Swimwear Recycled from the Sea

 

Wear something that is good for the ocean. Fourth Element has introduced subtle imagery and exciting new designs with the eagerly awaited OceanPositive 2017 Swimwear collection, made using recycled “ghost” fishing nets.

Ghost fishing nets have been lost or abandoned at sea, and continue to catch wildlife, ensnaring and killing them, or end up snagged on reef, scouring their surfaces, leaving them dead and barren.  More than 600,000 tonnes of these nets are lost every year.  Teams of divers all over the world, along with fishermen reclaim these nets, often working in extremely dangerous conditions, and the nets are then recycled along with other post-consumer nylon waste into ECONYL® before being knitted into Lycra® fabric for the OceanPositive swimwear line.

The 2017 collection features new designs to fit a greater variety of body shapes and a unique printed fabric design that is reminiscent of the net from which the fabric is made.  The addition of “yoga pant” style leggings for women and a coordinated range of long-sleeved rash guards, extends the range into broader categories than simply swimwear, and are at home as much above as below the water.

The launch coincides with much greater awareness of the issues of plastic pollution in the ocean, and marine conservation issues in general.  Fourth Element’s Managing Director, Paul Strike was invited to present the company’s vision for commercializing plastic pollution at June’s Ocean Conference at the United Nations in New York.

“It is possible to imagine a world where there was no way to make any new plastics.  If this were to happen, human ingenuity would find a way to recycle all this waste we produce and as a result reduce our impact on the planet.  We don’t want to wait for that time, we want to be a part of this solution now,” said Paul. “The OceanPositive range is a statement of intent, to do something meaningful to benefit the environment that we love and feel compelled to protect.”

Available from selected dive shops and online at http://ift.tt/2wTHH5c

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The Wakatobi Resort Conservation Model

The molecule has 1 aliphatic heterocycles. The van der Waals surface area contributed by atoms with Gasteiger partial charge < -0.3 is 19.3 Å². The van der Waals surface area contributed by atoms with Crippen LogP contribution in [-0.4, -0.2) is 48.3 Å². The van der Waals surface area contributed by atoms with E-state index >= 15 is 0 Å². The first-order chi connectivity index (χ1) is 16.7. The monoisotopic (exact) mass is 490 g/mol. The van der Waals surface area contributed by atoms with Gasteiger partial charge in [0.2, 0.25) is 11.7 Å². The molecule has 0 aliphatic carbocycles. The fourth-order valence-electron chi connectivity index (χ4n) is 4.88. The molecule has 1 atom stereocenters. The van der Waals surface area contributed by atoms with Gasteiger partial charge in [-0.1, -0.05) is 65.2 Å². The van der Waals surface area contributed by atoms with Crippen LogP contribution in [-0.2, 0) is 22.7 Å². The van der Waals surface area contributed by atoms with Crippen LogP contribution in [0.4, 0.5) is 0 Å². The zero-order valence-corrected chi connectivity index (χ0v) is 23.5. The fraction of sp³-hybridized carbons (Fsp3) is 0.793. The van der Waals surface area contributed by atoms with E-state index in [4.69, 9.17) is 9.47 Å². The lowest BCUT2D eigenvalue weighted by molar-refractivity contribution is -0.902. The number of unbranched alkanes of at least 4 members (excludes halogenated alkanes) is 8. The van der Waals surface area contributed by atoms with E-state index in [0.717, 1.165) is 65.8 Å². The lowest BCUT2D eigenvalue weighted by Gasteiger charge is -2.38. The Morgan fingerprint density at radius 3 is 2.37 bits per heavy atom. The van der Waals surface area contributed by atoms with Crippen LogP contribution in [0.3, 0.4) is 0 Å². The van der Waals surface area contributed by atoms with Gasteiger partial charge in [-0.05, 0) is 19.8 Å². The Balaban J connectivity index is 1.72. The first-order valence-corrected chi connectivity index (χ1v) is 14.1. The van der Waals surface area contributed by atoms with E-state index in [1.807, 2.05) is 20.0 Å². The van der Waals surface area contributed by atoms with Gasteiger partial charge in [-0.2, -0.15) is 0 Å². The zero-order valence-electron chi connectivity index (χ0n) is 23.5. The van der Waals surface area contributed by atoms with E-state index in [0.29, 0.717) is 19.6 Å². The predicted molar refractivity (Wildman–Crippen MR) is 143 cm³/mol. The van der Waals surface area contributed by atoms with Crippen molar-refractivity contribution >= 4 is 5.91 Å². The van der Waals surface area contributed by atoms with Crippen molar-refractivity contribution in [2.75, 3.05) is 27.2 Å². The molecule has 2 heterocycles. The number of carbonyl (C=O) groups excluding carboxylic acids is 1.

When seeking a dive destination somewhere in the Coral Triangle, I soon realized that the resorts all look fabulous on their websites, but I expected that. I don’t believe the “pristine waters and reefs” hype so commonly splashed around in promotional materials. I doubt most people do. There are now few, if any, coral reefs in the world that are pristine and unaffected by human activity. Coral Triangle reefs, like any other marine environments rimmed by large populations, have been fished, exploited, and polluted for centuries.

Then, this passage of text caught my attention on the Wakatobi website:

“Prior to the (conservation) program, the locals were largely dependent on working with foreign, illegal fishing boats to make a living. In the area around Wakatobi, this kind of fishing still occurs, limited however by our patrols, by boats from other areas of Indonesia or other countries. These boats are owned and crewed by people who don’t consider the pressure they are putting on the marine life. The owners don’t pay local taxes, the crew doesn’t care where they throw anchor or deplete marine resources. In the end, locals get very little gain from this kind of activity.

But there is no way that anyone with a sustainability agenda could have marched in and simply told the locals to not walk on the reefs and stop supporting the foreign fishermen, as these activities provided part of their living. Instead, what was needed was an alternative source of income whereby people could choose whether they wished to preserve or destroy. We believed, and still do, that the best and most sustainable alternative is to create employment and education opportunities through responsible, conservation-linked tourism.”